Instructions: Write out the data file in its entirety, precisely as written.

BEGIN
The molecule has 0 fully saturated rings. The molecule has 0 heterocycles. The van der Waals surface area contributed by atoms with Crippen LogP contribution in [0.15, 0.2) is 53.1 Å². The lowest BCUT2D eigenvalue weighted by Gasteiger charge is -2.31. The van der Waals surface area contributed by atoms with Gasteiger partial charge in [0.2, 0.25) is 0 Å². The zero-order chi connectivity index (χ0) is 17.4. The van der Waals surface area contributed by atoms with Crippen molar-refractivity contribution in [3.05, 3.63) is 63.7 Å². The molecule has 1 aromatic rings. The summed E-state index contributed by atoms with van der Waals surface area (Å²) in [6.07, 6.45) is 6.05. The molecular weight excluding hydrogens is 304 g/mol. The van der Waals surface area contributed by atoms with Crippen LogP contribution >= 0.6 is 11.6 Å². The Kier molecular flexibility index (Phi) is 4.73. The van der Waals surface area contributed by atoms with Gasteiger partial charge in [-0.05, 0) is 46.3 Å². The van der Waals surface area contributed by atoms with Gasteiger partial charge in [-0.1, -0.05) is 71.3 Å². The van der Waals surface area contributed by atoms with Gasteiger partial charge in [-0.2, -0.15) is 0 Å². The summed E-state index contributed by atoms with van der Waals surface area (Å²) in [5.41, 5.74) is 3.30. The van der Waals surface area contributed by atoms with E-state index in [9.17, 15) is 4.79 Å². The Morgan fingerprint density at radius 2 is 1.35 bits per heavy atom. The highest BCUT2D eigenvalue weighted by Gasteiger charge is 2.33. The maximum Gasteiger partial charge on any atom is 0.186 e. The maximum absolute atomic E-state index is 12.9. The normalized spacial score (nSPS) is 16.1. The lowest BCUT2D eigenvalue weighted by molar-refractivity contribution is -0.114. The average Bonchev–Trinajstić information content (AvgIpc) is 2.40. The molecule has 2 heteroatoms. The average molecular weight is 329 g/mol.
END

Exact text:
The molecule has 0 fully saturated rings. The molecule has 0 heterocycles. The van der Waals surface area contributed by atoms with Crippen LogP contribution in [0.15, 0.2) is 53.1 Å². The lowest BCUT2D eigenvalue weighted by Gasteiger charge is -2.31. The van der Waals surface area contributed by atoms with Gasteiger partial charge in [0.2, 0.25) is 0 Å². The zero-order chi connectivity index (χ0) is 17.4. The van der Waals surface area contributed by atoms with Crippen molar-refractivity contribution in [3.05, 3.63) is 63.7 Å². The molecule has 1 aromatic rings. The summed E-state index contributed by atoms with van der Waals surface area (Å²) in [6.07, 6.45) is 6.05. The molecular weight excluding hydrogens is 304 g/mol. The van der Waals surface area contributed by atoms with Crippen LogP contribution >= 0.6 is 11.6 Å². The Kier molecular flexibility index (Phi) is 4.73. The van der Waals surface area contributed by atoms with Gasteiger partial charge in [-0.05, 0) is 46.3 Å². The van der Waals surface area contributed by atoms with Gasteiger partial charge in [-0.1, -0.05) is 71.3 Å². The van der Waals surface area contributed by atoms with Gasteiger partial charge in [-0.2, -0.15) is 0 Å². The summed E-state index contributed by atoms with van der Waals surface area (Å²) in [5.41, 5.74) is 3.30. The van der Waals surface area contributed by atoms with E-state index in [9.17, 15) is 4.79 Å². The Morgan fingerprint density at radius 2 is 1.35 bits per heavy atom. The highest BCUT2D eigenvalue weighted by Gasteiger charge is 2.33. The maximum Gasteiger partial charge on any atom is 0.186 e. The maximum absolute atomic E-state index is 12.9. The normalized spacial score (nSPS) is 16.1. The lowest BCUT2D eigenvalue weighted by molar-refractivity contribution is -0.114. The average Bonchev–Trinajstić information content (AvgIpc) is 2.40. The molecule has 2 heteroatoms. The average molecular weight is 329 g/mol.